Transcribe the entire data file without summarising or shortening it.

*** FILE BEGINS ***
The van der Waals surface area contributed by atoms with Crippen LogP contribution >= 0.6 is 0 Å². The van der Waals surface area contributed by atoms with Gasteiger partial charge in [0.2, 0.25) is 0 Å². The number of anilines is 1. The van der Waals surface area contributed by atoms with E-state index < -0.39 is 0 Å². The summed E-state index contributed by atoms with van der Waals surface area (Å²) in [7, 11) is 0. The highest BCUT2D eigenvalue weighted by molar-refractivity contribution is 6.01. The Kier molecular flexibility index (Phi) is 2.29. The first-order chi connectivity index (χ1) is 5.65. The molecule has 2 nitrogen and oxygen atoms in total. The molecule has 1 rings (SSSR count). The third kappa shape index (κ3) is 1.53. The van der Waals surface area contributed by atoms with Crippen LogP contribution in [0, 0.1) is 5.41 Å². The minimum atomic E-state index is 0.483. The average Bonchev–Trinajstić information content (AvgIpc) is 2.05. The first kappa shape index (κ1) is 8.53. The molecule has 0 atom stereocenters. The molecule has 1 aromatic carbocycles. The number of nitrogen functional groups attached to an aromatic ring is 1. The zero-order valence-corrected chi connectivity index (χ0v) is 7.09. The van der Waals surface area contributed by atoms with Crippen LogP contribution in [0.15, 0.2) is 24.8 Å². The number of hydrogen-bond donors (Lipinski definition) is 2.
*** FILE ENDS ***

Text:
The van der Waals surface area contributed by atoms with Crippen LogP contribution >= 0.6 is 0 Å². The van der Waals surface area contributed by atoms with Gasteiger partial charge in [0.2, 0.25) is 0 Å². The number of anilines is 1. The van der Waals surface area contributed by atoms with E-state index < -0.39 is 0 Å². The summed E-state index contributed by atoms with van der Waals surface area (Å²) in [7, 11) is 0. The highest BCUT2D eigenvalue weighted by molar-refractivity contribution is 6.01. The Kier molecular flexibility index (Phi) is 2.29. The first-order chi connectivity index (χ1) is 5.65. The molecule has 2 nitrogen and oxygen atoms in total. The molecule has 1 rings (SSSR count). The third kappa shape index (κ3) is 1.53. The van der Waals surface area contributed by atoms with Crippen LogP contribution in [0, 0.1) is 5.41 Å². The minimum atomic E-state index is 0.483. The average Bonchev–Trinajstić information content (AvgIpc) is 2.05. The first kappa shape index (κ1) is 8.53. The molecule has 0 atom stereocenters. The molecule has 1 aromatic carbocycles. The number of nitrogen functional groups attached to an aromatic ring is 1. The zero-order valence-corrected chi connectivity index (χ0v) is 7.09. The van der Waals surface area contributed by atoms with Crippen LogP contribution in [0.15, 0.2) is 24.8 Å². The number of hydrogen-bond donors (Lipinski definition) is 2.